Apple has countersued Epic Games and accused it of masquerading as a “modern corporate Robin Hood”, marking a new escalation in its bitter legal feud with the maker of the popular Fortnite game.
It is seeking compensatory and punitive damages from Epic, claiming breach of contract and asking the court to bar the use of “unauthorised” in-app payment mechanisms in all of its apps, including Fortnite.
The iPhone maker said in a court filing that Epic has portrayed itself as a champion fighting on behalf of all developers, but in reality was seeking “free access” to Apple’s development tools so it could then create its own paid-for services.
“Epic’s intention is thus straightforward: it seeks free access to the Apple-provided tools that it uses and — worse yet — it wishes to then charge others for access to Apple’s intellectual property and technologies,” Apple said in a filing in California federal court.
The dispute started a month ago when Fortnite introduced its own payment mechanism that circumvented Apple’s 30 per cent fee for in-app purchases. Apple responded by banning Fortnite, the popular battle game, from the App store.
It also threatened to revoke Epic’s access to its $99-a-year developer programme and stop it from accessing tools for a separate graphics platform business called Unreal Engine.
Epic sued, calling that action a gross “retaliation” and won a temporary restraining order. However, its bid to keep Fortnite in the App Store failed.
iPhone users who have already downloaded Fortnite can continue to play the game, but they cannot access updated versions and are confined to playing against other iOS users. They can, however, purchase goods through Epic’s “unauthorised” payment system, letting it “pocket commissions that rightfully belong to Apple”, the iPhone maker said.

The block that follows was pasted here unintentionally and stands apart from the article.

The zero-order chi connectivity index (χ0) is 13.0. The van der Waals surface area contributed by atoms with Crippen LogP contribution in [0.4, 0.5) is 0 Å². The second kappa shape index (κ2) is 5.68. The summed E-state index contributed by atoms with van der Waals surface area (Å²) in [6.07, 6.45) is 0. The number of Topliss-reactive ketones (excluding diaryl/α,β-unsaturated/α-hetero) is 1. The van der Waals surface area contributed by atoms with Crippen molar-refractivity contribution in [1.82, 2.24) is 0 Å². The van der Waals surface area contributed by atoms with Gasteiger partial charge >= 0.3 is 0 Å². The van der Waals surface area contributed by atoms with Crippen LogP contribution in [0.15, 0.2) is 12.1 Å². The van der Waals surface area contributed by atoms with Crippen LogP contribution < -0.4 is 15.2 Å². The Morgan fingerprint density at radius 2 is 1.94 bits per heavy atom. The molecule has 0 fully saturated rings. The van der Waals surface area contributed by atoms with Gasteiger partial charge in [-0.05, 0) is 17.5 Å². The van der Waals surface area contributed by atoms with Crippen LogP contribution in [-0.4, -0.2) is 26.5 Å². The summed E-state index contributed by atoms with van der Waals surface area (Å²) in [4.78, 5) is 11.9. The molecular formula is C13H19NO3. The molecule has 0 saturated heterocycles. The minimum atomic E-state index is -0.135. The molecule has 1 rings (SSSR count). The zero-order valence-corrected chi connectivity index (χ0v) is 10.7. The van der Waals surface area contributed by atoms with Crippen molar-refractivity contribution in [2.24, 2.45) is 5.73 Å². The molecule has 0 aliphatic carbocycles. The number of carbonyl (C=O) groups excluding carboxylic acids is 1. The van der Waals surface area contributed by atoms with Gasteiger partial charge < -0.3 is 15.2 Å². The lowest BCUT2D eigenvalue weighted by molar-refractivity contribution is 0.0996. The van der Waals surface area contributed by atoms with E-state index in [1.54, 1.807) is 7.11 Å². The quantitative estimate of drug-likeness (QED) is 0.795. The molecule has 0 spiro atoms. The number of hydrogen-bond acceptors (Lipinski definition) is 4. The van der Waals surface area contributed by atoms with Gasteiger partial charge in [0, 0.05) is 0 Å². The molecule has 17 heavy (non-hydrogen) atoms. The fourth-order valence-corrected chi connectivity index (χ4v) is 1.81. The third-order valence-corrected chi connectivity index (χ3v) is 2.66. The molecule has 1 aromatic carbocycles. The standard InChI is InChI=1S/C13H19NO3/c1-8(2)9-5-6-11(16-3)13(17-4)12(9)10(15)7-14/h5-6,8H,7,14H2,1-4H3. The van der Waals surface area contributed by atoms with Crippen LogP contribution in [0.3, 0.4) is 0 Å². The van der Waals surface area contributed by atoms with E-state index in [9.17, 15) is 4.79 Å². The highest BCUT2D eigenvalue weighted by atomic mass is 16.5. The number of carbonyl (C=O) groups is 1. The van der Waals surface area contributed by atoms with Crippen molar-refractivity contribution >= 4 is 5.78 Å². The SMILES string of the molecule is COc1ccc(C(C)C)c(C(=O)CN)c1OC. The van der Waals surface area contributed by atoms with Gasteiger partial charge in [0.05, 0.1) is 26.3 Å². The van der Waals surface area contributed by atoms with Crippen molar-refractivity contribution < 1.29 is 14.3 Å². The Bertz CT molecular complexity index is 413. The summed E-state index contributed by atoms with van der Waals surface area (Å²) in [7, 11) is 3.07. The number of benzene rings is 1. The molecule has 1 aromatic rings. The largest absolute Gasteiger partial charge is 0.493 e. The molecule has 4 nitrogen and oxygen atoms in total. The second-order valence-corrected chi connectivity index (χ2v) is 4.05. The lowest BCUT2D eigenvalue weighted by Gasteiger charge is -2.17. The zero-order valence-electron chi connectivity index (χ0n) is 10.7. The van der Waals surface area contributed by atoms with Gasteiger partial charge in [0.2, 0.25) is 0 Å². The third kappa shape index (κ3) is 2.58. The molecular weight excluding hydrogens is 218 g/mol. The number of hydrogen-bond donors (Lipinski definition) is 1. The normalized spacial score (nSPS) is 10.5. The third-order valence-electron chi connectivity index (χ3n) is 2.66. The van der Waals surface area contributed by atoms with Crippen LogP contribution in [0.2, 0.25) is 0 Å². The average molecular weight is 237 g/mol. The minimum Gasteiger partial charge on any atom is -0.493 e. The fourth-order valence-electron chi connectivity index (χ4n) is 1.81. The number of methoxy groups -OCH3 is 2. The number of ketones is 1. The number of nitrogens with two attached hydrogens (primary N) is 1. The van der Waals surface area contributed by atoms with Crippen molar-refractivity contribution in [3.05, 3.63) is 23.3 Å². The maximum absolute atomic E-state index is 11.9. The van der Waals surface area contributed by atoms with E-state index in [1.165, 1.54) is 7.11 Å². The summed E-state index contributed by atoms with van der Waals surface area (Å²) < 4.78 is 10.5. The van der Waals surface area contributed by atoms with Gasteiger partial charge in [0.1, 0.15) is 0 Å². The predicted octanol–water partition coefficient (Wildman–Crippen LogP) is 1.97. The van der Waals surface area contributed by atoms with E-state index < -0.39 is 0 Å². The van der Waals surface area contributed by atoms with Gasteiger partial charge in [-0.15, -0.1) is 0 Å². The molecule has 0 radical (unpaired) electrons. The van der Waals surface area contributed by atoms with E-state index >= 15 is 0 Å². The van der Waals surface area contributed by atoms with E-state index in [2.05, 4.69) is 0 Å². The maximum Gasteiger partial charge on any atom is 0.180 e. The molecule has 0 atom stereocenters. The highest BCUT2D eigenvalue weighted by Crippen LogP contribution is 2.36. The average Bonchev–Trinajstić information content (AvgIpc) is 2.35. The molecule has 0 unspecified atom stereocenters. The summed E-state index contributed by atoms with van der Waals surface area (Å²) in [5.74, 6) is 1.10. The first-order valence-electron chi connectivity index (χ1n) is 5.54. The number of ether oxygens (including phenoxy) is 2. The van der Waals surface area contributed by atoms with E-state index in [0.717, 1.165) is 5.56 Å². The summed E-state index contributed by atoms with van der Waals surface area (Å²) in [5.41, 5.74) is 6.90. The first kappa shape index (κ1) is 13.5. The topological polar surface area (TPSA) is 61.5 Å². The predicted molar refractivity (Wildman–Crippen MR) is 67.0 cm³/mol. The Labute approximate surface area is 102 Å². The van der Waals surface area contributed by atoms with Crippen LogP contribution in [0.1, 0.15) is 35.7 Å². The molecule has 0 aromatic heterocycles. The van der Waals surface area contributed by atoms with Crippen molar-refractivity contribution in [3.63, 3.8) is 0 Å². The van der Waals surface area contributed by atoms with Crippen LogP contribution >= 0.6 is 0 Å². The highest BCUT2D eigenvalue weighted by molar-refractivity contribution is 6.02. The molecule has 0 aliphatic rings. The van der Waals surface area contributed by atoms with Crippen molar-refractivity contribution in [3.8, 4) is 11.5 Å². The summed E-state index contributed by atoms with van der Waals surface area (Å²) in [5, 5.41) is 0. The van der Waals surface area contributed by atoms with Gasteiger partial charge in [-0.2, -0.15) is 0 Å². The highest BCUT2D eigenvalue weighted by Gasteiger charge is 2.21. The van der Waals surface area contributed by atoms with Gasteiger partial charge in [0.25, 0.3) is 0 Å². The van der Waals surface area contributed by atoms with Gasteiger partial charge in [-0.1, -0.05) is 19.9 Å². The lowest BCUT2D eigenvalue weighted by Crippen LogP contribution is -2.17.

The stakes for this dispute are high: a total win for Epic would, in Apple’s words, “threaten the entire App Store ecosystem”. A total win for Apple, Epic has said, would be “existential” for its Unreal Engine, a platform used by countless developers including Microsoft.
Apple has long said that charging developers a fee for any paid digital services on iPhones and iPads is not monopolistic, since it uses the fees to curate the App Store, protect consumers from dodgy apps and streamlines payment.
“There is nothing anti-competitive about charging a commission for others to use one’s service,” Apple said on Tuesday. “Many platforms — including Epic’s own app marketplace and Unreal Engine — do just that.”
Apple said in its filing that Epic had earned more than $600m from the App Store and benefited greatly from Apple developers’ tools. It accused Epic of taking “advantage of Apple’s support and services more than any other app developer for the past two years”.
Epic declined to comment.
Last week the games maker filed for a preliminary injunction seeking to restore Fortnite to the App Store, and warned of “irreparable harm” if it cannot access its developer account.
“For too long, developers have not spoken out because they fear Apple’s retaliation,” Epic said on Friday. “The company’s recent actions show that if you challenge Apple’s monopoly, Apple will attempt to destroy your business. We are committed to speaking up and securing lower cost, competitive access for all.”